Human Rights and Environmental Justice Advocates Launch Campaign to Hold Corporations
Accountable for Human Rights Violations
October 8, Washington, D.C.–Today, EarthRights International launched Cancel Corporate Abuse, a new campaign to hold corporations accountable for human rights abuses. The campaign highlights the case of Chiquita Brands International, which for nearly a decade in the 1990s and early 2000s, secretly made monthly payments totaling at least $1.7 million to Colombia’s deadliest paramilitary organization, the United Self Defence Forces of Colombia (AUC). In turn, the AUC tormented communities in Colombia’s banana-growing regions.
“Chiquita hides behind its family-friendly image, but for years, it profited from illegal activities. Its victims have gone nearly three decades without justice–no apology or compensation from the banana behemoth,” said Keith Slack, Director of Strategy and Campaigns at EarthRights. “EarthRights is fighting to change that. Today we are urging Congress to hold corporations accountable for human rights abuses like the ones committed by Chiquita.”
Chiquita grew its bananas on large plantations in Colombia, taking advantage of civil conflict there to purchase land at lower prices. It then funded paramilitary death squads, including the AUC, in order to ensure a smooth operating environment; the AUC’s victims included union leaders and political activists. In 2018, the Colombian government announced criminal charges against 13 former Chiquita executives for their roles in these crimes. Chiquita pled guilty to funding paramilitaries, and was convicted of a felony, but it has not compensated families whose loved ones were murdered by the groups it bankrolled. The U.S. Justice Department also fined Chiquita $25 million for its relationship with the AUC, but that money was not used to compensate the families of the victims.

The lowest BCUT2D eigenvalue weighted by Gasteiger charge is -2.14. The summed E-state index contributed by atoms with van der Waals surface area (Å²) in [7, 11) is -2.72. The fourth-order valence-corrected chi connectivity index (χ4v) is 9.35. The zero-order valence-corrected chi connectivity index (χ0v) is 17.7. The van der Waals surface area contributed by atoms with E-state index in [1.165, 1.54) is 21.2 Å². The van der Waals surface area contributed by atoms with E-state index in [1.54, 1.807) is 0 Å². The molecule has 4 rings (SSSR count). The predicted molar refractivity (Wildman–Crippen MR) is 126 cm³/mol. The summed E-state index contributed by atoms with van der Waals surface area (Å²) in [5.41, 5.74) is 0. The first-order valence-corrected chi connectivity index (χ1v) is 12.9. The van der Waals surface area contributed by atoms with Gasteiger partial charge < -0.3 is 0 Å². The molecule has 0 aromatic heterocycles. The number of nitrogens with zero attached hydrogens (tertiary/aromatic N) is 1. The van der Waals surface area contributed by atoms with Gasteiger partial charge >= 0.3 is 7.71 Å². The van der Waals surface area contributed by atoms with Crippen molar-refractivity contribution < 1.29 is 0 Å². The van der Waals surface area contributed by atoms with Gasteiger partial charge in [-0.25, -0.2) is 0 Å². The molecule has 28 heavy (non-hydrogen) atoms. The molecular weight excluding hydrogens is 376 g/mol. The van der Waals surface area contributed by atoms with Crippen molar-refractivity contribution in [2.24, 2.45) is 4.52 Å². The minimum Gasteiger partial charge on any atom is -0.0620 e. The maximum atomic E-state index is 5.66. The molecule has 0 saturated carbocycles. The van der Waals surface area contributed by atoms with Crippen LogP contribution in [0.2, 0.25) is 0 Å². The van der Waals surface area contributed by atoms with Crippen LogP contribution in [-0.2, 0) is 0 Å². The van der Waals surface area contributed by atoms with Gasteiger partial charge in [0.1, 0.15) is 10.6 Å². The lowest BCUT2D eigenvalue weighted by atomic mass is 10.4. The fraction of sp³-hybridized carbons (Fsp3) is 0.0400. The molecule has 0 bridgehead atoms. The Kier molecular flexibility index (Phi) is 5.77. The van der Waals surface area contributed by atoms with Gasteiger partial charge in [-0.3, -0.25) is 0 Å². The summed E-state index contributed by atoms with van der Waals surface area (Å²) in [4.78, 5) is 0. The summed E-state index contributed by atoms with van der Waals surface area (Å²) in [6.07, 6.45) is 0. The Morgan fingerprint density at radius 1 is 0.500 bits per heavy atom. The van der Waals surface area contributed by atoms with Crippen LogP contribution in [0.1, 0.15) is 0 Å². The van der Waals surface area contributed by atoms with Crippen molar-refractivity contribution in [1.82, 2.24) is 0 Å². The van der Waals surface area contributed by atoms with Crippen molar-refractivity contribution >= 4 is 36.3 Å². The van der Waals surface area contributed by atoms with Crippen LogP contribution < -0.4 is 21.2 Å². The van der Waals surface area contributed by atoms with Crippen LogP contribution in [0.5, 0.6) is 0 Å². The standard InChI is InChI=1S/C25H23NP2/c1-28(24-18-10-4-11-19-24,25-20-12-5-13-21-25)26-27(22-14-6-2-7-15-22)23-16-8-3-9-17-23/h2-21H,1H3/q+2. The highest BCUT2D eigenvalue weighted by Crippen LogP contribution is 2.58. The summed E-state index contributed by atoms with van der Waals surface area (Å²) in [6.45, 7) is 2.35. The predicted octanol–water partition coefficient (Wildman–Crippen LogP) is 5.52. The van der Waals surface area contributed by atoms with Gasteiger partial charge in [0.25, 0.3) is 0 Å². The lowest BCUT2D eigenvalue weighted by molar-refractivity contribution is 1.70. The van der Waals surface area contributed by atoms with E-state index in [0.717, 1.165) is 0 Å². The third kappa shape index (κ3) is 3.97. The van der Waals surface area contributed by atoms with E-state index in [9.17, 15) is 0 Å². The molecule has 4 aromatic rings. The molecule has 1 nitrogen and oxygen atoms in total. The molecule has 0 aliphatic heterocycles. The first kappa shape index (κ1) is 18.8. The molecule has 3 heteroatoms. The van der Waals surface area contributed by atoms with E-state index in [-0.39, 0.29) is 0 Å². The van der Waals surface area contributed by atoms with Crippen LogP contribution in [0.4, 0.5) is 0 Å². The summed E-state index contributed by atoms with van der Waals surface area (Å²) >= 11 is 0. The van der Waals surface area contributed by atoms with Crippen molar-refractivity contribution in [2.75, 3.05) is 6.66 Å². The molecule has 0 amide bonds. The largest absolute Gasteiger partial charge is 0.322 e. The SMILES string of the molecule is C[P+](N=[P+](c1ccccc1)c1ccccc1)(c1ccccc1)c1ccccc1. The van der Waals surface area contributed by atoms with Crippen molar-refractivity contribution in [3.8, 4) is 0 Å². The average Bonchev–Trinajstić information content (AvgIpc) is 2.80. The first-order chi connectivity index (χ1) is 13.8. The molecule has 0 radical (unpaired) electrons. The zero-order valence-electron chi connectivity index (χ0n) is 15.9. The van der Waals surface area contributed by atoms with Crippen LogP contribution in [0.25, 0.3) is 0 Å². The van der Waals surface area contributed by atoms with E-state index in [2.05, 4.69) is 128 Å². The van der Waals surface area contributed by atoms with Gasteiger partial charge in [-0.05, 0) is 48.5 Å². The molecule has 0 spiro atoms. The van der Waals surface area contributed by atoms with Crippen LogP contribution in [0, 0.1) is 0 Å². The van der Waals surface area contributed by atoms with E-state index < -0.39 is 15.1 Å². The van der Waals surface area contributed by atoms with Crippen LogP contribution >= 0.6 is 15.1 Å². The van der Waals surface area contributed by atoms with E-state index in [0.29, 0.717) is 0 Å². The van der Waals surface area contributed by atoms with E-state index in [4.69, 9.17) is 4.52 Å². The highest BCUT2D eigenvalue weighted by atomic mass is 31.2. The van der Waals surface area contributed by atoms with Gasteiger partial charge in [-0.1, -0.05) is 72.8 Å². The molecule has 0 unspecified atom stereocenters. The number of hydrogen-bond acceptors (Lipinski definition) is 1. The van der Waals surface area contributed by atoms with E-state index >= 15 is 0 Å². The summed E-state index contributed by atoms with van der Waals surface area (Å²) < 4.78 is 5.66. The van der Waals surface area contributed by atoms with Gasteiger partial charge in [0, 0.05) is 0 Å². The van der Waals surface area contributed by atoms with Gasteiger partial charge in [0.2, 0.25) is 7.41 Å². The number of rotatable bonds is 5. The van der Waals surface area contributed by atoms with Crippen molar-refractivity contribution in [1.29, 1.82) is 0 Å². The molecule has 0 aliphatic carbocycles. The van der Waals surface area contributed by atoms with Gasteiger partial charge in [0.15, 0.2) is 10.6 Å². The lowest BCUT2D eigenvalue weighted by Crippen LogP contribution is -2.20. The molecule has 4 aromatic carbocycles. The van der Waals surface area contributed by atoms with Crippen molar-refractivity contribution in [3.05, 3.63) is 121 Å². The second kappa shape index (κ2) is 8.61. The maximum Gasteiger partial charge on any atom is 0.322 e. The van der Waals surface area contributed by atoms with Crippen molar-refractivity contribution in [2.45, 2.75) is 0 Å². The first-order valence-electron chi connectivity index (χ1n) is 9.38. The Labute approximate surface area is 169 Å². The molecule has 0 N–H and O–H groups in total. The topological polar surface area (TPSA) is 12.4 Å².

Chiquita isn’t the only company to commit abuses like these. The use of violence-for-profit tactics continues in Colombia and has taken place in other countries in cases involving agribusiness and energy corporations like oil giant Exxon Mobil, agricultural conglomerate Cargill, and mining powerhouse Freeport-McMoRan.
“Chiquita’s past actions are an example of how corporations abuse communities and the planet for the sake of profits,” added Slack. “Three people a week were murdered around the world in 2018 for protecting their lands from extractive industries and other threats–an all-time high. Nobody should have to die for defending their communities; it’s past time that Congress takes action.”
EarthRights filed a lawsuit against Chiquita in 2007 for the company’s role in financing torture, war crimes, and other human rights abuses in Colombia. Although claims by two of the families were dismissed by a federal judge in September of this year, EarthRights is appealing that decision and continues to represent over 200 other plaintiffs in claims against Chiquita and its former executives.
To learn more, visit www.cancelcorporateabuse.org.
Contact: Kate Fried
(202) 466.5188 x100